As someone who has written about music and literature (for illustrious publications such as The Skinny), it makes sense that you would blend those two interests in your prose.
Yeah, though I think it was mostly happenstance. I've actually wanted to be a fiction writer longer than I've wanted to be a music journalist. I'd been writing stories for years and then I landed on a story that was very musical and that was the thing that sort of took off, so it feels like completing the circle of my work.
A lot of your work as a music journalist has focused on locality, on bands emerging from a specific place, and that relationship between place and music plays an important role in Us Conductors too.
When I started thinking about this novel, I really got excited about the idea of a novel that takes place in Russia and New York, the Soviet Union and the Jazz Age, that's about classical music and jazz but also about electricity and people falling in love and having a thrilling, electric time in a period that was so full of all these new discoveries and new types of music. I felt a really strong connection between that and living in Montreal as the Indie Rock scene really exploded there, and then in Edinburgh and having the same kind of experiences going to gigs there and in Glasgow while you're still so young and everything feels so new and exciting, and I was seeing bands like folk bands and indie rock bands, but also bands with this electric flame to them that was scary and exciting. I really wanted to capture that younger and newer experience I had had, a book set almost a hundred years ago that nodded to that very contemporary feeling. I wanted to write a book that took place in the 20s but evoked some of the music of the 80s, so all the chapter titles are nods to the post-punk, new wave era of that kind of time. If the book were asleep, its dreams would be of Kate Bush and Joy Division.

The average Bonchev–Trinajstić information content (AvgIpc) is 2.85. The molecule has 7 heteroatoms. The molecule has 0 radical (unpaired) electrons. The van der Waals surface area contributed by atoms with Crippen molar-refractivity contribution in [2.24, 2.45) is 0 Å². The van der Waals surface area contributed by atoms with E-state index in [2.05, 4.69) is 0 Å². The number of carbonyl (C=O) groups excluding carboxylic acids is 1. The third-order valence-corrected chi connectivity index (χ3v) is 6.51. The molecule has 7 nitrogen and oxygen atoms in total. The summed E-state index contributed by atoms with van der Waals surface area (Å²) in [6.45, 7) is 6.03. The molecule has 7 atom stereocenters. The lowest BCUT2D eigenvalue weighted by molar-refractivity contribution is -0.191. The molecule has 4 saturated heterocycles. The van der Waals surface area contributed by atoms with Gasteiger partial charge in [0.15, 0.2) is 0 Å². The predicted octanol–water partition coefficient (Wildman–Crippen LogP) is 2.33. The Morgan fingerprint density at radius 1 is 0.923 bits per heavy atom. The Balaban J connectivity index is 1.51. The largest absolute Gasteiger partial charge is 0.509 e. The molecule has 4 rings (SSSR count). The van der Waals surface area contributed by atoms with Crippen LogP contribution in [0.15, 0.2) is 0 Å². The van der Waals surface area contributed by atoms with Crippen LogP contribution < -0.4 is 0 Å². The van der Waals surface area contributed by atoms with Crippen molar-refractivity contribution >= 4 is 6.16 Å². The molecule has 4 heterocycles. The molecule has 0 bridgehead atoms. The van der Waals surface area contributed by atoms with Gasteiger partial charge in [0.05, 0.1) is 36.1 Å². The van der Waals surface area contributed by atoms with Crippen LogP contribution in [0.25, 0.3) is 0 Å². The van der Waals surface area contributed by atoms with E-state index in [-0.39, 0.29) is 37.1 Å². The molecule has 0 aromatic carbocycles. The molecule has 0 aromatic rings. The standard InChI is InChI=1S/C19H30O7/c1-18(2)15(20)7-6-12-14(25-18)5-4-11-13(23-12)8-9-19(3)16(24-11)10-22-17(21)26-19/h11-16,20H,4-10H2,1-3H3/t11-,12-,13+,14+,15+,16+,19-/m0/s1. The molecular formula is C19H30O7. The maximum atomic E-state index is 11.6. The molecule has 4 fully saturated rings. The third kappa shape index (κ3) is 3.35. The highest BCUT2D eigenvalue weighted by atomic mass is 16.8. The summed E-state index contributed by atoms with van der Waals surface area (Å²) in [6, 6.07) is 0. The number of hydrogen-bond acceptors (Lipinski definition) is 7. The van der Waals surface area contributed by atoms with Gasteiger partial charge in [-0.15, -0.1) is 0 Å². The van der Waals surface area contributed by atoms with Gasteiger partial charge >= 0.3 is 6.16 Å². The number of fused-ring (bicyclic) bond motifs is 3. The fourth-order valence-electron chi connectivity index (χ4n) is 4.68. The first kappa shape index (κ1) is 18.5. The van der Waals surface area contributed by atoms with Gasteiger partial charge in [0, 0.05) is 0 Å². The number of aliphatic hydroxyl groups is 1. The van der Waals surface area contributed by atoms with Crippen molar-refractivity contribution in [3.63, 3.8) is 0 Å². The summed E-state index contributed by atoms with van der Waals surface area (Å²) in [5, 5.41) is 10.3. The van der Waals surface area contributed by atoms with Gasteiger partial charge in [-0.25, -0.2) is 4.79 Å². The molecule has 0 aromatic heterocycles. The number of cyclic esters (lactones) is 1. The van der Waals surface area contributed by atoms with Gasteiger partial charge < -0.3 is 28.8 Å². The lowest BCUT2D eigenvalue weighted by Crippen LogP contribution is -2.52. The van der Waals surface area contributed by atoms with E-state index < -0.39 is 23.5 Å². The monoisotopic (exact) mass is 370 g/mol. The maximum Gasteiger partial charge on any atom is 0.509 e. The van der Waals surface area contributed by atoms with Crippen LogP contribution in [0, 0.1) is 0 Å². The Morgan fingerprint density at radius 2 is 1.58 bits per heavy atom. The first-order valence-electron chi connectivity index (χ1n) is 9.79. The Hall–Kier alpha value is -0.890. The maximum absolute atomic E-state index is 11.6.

So on to your upcoming Jura Unbound event. You'll be there to celebrate the 10th birthday of The Skinny, reading from your novel, perhaps accompanied by a theremin?
I'd love if we could do that, I did a book tour of the United States last summer where I read with thereminists all around the country. It's a really vivid rendering of the book and it's fun.
How did you get involved with The Skinny?
I saw a notice in a café, before it was The Skinny, during its earlier life as Noise. I went to one of the first meetings in a pub – just a whole whack of people – and there was such a hole in the cultural landscape in Scotland for this kind of alternative paper that was just concerned with grassroots and what was happening at the humblest levels. And it was so exciting being there when people were trying to build this, I remember getting our first big name interviews, getting the chance to interview MIA when she was promoting her first record. It felt like we were kids pretending to be grown-ups, making this paper and putting it out. I'm just so proud of the tens of thousands of words that have filled those pages now and how it's become such an institution in Scotland.